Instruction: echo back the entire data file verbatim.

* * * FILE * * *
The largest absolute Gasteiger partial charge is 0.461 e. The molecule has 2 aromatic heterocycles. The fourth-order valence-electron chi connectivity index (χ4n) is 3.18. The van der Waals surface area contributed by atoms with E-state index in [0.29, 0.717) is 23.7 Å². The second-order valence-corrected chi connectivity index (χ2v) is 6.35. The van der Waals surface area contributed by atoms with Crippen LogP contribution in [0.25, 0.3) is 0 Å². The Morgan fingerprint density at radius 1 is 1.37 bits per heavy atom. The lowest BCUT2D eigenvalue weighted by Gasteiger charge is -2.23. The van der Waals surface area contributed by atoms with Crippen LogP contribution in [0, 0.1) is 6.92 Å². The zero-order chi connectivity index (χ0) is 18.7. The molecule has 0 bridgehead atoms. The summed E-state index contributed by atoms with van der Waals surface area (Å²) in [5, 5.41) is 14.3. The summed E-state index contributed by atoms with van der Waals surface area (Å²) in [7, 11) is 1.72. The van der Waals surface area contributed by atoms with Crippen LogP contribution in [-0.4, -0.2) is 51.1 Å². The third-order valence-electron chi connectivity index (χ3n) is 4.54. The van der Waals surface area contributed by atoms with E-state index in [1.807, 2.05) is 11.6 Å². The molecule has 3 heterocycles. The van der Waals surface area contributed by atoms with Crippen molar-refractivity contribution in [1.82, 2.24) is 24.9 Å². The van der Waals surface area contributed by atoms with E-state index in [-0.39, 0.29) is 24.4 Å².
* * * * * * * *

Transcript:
The largest absolute Gasteiger partial charge is 0.461 e. The molecule has 2 aromatic heterocycles. The fourth-order valence-electron chi connectivity index (χ4n) is 3.18. The van der Waals surface area contributed by atoms with E-state index in [0.29, 0.717) is 23.7 Å². The second-order valence-corrected chi connectivity index (χ2v) is 6.35. The van der Waals surface area contributed by atoms with Crippen LogP contribution in [0.25, 0.3) is 0 Å². The Morgan fingerprint density at radius 1 is 1.37 bits per heavy atom. The lowest BCUT2D eigenvalue weighted by Gasteiger charge is -2.23. The van der Waals surface area contributed by atoms with Crippen LogP contribution in [0, 0.1) is 6.92 Å². The zero-order chi connectivity index (χ0) is 18.7. The molecule has 0 bridgehead atoms. The summed E-state index contributed by atoms with van der Waals surface area (Å²) in [5, 5.41) is 14.3. The summed E-state index contributed by atoms with van der Waals surface area (Å²) in [7, 11) is 1.72. The van der Waals surface area contributed by atoms with Crippen LogP contribution in [-0.4, -0.2) is 51.1 Å². The third-order valence-electron chi connectivity index (χ3n) is 4.54. The van der Waals surface area contributed by atoms with E-state index in [1.807, 2.05) is 11.6 Å². The molecule has 3 heterocycles. The van der Waals surface area contributed by atoms with Crippen molar-refractivity contribution in [1.82, 2.24) is 24.9 Å². The van der Waals surface area contributed by atoms with E-state index in [-0.39, 0.29) is 24.4 Å².